Sculptor Michelangelo famously said, “Every block of stone has a statue inside it, and it is the task of the sculptor to discover it.” The raw material used in your preferred form of creative expression — whether that’s stone, Lego bricks, or anything else — could therefore serve as a symbol of creativity.
In comics, a light bulb is often shown over a character’s head to indicate that they’ve just had an important idea. This sense of a light suddenly coming on where previously there was only darkness can represent the part of creativity that has to do with inspiration.
However, a light bulb could also be taken to represent the part of creativity that has to do with hard work. As reported by The Franklin Institute, light bulb inventor Thomas Edison tediously tested thousands of materials to find just the right filament for his light bulb. He finally pronounced, “Genius is one percent inspiration and ninety-nine percent perspiration.”
A lightning bolt can represent a “bolt from the blue” of creative inspiration that seems to come out of nowhere.
The Franklin Institute notes that Benjamin Franklin was famous for demonstrating the connection between lightning and electricity. While the electricity that powers houses and some cars today comes from sources other than lightning, the experiments carried out by Franklin and his contemporaries formed the foundation for our current technology-driven world.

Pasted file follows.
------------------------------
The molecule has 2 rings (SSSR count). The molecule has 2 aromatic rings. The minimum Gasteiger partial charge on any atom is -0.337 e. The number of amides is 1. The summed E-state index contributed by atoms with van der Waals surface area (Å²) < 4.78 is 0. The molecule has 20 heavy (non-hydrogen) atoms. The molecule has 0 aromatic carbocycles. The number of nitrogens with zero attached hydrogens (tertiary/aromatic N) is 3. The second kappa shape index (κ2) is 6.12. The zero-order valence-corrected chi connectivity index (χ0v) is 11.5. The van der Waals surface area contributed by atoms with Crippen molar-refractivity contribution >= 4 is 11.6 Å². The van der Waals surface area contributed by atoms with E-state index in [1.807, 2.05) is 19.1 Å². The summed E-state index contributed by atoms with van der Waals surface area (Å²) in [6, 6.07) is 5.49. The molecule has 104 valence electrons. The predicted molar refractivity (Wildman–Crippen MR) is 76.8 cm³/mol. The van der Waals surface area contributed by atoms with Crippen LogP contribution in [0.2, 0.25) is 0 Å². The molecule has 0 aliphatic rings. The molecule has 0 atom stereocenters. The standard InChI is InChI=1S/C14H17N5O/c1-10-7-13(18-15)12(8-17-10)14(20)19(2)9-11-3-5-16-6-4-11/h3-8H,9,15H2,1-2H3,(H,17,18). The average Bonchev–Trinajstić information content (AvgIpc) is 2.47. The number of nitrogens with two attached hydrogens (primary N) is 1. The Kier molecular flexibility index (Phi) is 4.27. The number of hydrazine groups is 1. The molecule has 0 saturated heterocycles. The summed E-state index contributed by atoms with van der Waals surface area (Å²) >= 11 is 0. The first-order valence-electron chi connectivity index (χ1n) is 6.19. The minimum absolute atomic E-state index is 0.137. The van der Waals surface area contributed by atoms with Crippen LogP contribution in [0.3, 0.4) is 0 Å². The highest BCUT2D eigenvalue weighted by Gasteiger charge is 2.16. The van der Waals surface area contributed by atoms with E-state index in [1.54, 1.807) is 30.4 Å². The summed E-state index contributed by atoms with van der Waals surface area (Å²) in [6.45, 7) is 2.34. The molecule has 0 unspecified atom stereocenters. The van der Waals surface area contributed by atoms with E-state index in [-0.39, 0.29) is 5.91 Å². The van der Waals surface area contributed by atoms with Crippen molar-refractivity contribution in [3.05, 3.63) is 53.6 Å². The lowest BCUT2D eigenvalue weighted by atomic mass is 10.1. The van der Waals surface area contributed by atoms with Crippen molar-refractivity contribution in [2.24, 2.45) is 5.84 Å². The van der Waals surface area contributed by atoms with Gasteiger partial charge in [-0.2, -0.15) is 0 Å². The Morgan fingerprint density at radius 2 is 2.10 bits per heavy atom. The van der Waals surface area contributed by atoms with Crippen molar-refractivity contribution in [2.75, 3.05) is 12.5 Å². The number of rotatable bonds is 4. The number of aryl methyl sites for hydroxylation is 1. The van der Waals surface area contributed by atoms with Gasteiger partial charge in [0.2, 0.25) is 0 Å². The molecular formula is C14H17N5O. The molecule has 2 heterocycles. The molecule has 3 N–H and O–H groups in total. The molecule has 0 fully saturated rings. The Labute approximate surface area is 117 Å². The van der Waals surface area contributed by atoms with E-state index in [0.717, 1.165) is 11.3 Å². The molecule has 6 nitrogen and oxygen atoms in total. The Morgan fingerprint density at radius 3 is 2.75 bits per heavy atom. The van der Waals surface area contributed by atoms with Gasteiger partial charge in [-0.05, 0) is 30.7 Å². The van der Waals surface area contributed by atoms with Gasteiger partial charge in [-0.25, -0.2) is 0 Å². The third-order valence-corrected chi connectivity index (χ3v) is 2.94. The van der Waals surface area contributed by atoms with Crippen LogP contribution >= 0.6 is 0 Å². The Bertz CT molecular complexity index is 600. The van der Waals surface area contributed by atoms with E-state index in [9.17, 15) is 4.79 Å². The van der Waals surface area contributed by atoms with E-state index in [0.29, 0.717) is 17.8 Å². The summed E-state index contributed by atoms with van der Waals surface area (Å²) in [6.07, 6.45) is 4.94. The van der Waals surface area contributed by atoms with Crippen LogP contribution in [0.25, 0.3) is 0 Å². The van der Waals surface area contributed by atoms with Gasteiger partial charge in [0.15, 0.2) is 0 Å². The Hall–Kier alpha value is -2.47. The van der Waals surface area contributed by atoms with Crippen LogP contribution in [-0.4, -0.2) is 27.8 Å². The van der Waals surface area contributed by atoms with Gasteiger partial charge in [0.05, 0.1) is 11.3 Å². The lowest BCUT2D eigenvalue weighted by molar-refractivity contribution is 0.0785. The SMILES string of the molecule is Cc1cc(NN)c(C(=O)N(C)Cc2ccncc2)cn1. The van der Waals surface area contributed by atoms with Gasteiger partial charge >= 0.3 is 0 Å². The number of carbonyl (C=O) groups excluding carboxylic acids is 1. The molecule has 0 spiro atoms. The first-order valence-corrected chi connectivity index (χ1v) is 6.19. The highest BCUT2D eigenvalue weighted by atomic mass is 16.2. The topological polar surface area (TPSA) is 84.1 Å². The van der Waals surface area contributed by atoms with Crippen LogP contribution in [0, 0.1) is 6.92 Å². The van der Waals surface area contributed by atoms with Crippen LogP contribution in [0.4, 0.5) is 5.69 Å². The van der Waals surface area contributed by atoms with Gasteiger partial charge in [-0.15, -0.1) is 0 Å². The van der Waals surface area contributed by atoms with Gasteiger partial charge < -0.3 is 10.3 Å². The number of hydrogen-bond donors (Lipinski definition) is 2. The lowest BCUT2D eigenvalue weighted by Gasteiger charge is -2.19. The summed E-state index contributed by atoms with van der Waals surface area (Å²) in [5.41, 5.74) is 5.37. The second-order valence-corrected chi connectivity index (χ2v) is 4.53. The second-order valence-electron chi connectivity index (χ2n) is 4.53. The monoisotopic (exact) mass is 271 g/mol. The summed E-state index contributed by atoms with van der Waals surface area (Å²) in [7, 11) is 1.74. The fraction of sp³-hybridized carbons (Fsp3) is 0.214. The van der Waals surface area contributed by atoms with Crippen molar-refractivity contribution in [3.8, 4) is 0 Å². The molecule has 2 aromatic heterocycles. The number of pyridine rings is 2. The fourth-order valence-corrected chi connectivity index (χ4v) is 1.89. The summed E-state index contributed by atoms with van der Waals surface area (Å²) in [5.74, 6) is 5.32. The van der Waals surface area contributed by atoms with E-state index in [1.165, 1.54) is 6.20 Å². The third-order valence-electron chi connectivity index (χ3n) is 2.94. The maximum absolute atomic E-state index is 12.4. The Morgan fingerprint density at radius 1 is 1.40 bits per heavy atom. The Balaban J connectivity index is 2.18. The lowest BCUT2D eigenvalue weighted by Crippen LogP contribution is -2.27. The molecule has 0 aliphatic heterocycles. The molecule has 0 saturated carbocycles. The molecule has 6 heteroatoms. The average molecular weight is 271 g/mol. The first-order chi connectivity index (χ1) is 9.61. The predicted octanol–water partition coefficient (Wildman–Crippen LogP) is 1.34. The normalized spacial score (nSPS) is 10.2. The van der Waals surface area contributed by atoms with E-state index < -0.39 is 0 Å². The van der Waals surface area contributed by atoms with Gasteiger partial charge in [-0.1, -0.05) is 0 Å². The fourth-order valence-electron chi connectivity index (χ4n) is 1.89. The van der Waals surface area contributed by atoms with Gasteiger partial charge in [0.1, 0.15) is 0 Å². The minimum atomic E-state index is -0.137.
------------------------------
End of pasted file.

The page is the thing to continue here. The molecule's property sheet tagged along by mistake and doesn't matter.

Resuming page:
In astrology, lightning, electricity, and technological innovations in general are associated with the planet Uranus. For much of human history, the most distant planet known was Saturn, as that was the limit of what could be seen with the naked eye. William Herschel then discovered Uranus using a telescope in 1781, as reported by NASA, showing the potential for technology to fuel a creative leap forward.
Although spiders are often seen as creepy, the webs they produce can actually be really impressive. Spiders are therefore regarded as symbols of creativity in some cultures, as described in spider dream symbolism.
One well-known mythical spider is Ananse in West African folklore. He is a trickster figure who often takes the form of a spider, as reported by Britannica, although he is capable of appearing in other forms. Ananse often tests people to teach them lessons, and he is sometimes credited with creating the Sun, the Moon, the stars, and the planets.
The novel Charlotte’s Web by E.B. White features a spider who weaves written messages in the English language into her web. While spiders in real life aren’t that literate, they do at least generate silk from glands in their abdomens and create webs much larger than their own bodies.
The name of the World Wide Web, also known as the Internet, suggests the imagery of a spider web. Like spiders, humans have managed to create something much bigger than themselves. With AI image generators now capable of crawling the Internet and making their own artwork, perhaps creativity has come full circle!